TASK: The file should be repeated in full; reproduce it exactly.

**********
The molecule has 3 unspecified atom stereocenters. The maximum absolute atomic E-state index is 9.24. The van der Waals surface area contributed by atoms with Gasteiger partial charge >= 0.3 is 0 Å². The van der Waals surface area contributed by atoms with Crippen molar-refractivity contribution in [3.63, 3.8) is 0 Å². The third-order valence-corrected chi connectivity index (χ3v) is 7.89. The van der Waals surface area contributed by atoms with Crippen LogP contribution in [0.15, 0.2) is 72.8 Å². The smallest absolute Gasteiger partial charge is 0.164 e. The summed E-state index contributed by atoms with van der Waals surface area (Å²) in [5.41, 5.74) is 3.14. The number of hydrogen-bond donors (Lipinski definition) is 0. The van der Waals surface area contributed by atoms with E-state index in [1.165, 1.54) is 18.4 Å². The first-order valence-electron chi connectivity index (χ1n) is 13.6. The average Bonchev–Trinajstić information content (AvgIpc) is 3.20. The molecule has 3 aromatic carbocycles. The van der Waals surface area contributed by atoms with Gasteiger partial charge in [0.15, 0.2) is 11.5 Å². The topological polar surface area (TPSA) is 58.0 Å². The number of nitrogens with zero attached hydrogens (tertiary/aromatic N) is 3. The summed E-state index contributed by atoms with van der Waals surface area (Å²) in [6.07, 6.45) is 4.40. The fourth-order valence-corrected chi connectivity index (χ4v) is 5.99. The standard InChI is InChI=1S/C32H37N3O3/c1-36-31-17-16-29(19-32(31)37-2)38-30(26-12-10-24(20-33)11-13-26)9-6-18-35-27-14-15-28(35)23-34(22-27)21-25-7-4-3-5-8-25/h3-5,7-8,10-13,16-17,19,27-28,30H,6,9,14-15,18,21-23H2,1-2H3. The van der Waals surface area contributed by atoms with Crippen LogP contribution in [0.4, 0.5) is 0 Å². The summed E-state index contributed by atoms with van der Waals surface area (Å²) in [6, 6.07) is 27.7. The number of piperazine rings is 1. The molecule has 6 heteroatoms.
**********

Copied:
The molecule has 3 unspecified atom stereocenters. The maximum absolute atomic E-state index is 9.24. The van der Waals surface area contributed by atoms with Gasteiger partial charge >= 0.3 is 0 Å². The van der Waals surface area contributed by atoms with Crippen molar-refractivity contribution in [3.63, 3.8) is 0 Å². The third-order valence-corrected chi connectivity index (χ3v) is 7.89. The van der Waals surface area contributed by atoms with Crippen LogP contribution in [0.15, 0.2) is 72.8 Å². The smallest absolute Gasteiger partial charge is 0.164 e. The summed E-state index contributed by atoms with van der Waals surface area (Å²) in [5.41, 5.74) is 3.14. The number of hydrogen-bond donors (Lipinski definition) is 0. The van der Waals surface area contributed by atoms with E-state index in [1.165, 1.54) is 18.4 Å². The first-order valence-electron chi connectivity index (χ1n) is 13.6. The average Bonchev–Trinajstić information content (AvgIpc) is 3.20. The molecule has 3 aromatic carbocycles. The van der Waals surface area contributed by atoms with Gasteiger partial charge in [0.15, 0.2) is 11.5 Å². The topological polar surface area (TPSA) is 58.0 Å². The number of nitrogens with zero attached hydrogens (tertiary/aromatic N) is 3. The summed E-state index contributed by atoms with van der Waals surface area (Å²) in [6.07, 6.45) is 4.40. The fourth-order valence-corrected chi connectivity index (χ4v) is 5.99. The standard InChI is InChI=1S/C32H37N3O3/c1-36-31-17-16-29(19-32(31)37-2)38-30(26-12-10-24(20-33)11-13-26)9-6-18-35-27-14-15-28(35)23-34(22-27)21-25-7-4-3-5-8-25/h3-5,7-8,10-13,16-17,19,27-28,30H,6,9,14-15,18,21-23H2,1-2H3. The van der Waals surface area contributed by atoms with Crippen LogP contribution in [0.4, 0.5) is 0 Å². The summed E-state index contributed by atoms with van der Waals surface area (Å²) in [6, 6.07) is 27.7. The number of piperazine rings is 1. The molecule has 6 heteroatoms.